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Strategy People are posting photos of themselves drinking coffee from chains like Dunkin' Donuts and Burger King to protest Starbucks after the arrest of 2 black men (SBUX)

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Starbucks customers are posting photos of themselves drinking coffee from Dunkin' Donuts, Panera, and local coffee shops as backlash against the chain builds.

Starbucks Boycott play

Starbucks Boycott

(AP Photo/Ron Todt)

  • People are calling for a boycott of Starbucks after two black men were arrested at a Philadelphia location.
  • Ex-Starbucks customers are posting photos of themselves drinking coffee from Dunkin' Donuts, Panera, and other chains with the #BoycottStarbucks hashtag.
  • Starbucks has apologized for the incident, but the boycott seems to be just heating up.

Starbucks customers are posting photos of themselves drinking coffee from Dunkin' Donuts, Panera, and local coffee shops as backlash against the coffee giant builds.

A video of two black men being arrested while waiting for a friend at a Philadelphia Starbucks last Thursday went viral, sparking backlash. Starbucks CEO Kevin Johnson apologized over the weekend — but boycott threats against the chain are still gaining steam.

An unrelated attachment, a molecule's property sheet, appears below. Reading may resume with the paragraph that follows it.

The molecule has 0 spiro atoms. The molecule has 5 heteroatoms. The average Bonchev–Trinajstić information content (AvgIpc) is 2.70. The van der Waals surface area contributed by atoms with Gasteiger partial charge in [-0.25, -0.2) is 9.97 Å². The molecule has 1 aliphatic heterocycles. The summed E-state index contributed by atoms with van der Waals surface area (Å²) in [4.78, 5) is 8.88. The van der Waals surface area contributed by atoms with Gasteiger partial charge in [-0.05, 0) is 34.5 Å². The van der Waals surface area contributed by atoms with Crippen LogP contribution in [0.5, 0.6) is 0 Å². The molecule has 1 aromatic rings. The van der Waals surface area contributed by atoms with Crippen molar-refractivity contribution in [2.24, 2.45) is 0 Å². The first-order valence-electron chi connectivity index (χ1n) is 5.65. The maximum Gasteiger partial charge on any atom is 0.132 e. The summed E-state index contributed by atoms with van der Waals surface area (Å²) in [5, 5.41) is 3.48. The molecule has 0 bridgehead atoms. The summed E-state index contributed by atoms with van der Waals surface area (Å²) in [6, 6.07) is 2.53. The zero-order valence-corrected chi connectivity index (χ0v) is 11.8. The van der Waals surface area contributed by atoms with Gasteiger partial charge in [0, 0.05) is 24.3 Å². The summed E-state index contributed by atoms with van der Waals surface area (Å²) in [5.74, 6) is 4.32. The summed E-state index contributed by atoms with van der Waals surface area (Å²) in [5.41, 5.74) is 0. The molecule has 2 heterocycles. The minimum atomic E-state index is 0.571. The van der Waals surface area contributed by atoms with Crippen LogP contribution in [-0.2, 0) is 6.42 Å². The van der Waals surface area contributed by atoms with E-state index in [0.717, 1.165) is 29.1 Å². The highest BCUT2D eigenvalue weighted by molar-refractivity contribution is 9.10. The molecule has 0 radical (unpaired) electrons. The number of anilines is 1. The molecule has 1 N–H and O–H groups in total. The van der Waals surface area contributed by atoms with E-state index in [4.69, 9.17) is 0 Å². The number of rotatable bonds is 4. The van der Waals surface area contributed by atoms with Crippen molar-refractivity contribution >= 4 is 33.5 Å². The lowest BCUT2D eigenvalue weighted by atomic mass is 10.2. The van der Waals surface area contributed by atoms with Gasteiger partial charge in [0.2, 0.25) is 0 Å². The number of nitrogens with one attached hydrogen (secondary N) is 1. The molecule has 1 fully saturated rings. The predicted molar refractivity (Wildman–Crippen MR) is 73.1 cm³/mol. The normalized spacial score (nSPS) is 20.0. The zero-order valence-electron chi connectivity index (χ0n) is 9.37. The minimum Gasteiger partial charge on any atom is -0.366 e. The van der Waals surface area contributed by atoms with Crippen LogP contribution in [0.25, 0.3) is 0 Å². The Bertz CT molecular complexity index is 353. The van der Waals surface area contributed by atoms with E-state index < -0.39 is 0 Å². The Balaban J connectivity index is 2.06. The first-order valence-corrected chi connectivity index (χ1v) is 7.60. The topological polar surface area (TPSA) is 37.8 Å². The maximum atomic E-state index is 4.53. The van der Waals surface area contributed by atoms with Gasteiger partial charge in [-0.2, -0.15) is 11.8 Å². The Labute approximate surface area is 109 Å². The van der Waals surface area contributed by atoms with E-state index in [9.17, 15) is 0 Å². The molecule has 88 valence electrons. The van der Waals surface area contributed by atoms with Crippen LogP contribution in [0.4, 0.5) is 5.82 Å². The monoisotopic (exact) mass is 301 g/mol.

People are organizing under the #BoycottStarbucks hashtag to show their new drinks of choice, many from black-owned coffee shops:

Shout Out To @hamiltonsbakery #TheyDontCallThePolice #BoycottStarbucks

A post shared by Eric Canada (@ericcanada) on

Some rival chains are benefiting from the boycott:

#boycottstarbucks #emo#8J+Pvg==##

A post shared by Nick Royal (@himxroyal) on

Ebro Darden, a well-known radio host, posted a meme that reads: "Dunkin' Donuts: The coffee isn't as good, but we don't arrest you for being black."

One person went to Starbucks — but provided the name "Black Lives Matter" to employees.

Starbucks has apologized for the incident, with Johnson saying "our practices and training led to a bad outcome — the basis for the call to the Philadelphia police department was wrong."

The coffee chain said that it is working to make institutional changes to address these problems in the long term, with plans to instruct workers to better understand when police assistance is necessary and have managers undergo "unconscious bias" training. Starbucks is holding a company-wide meeting this week to "share our learnings, discuss some immediate next steps and underscore our long-standing commitment to treating one another with respect and dignity."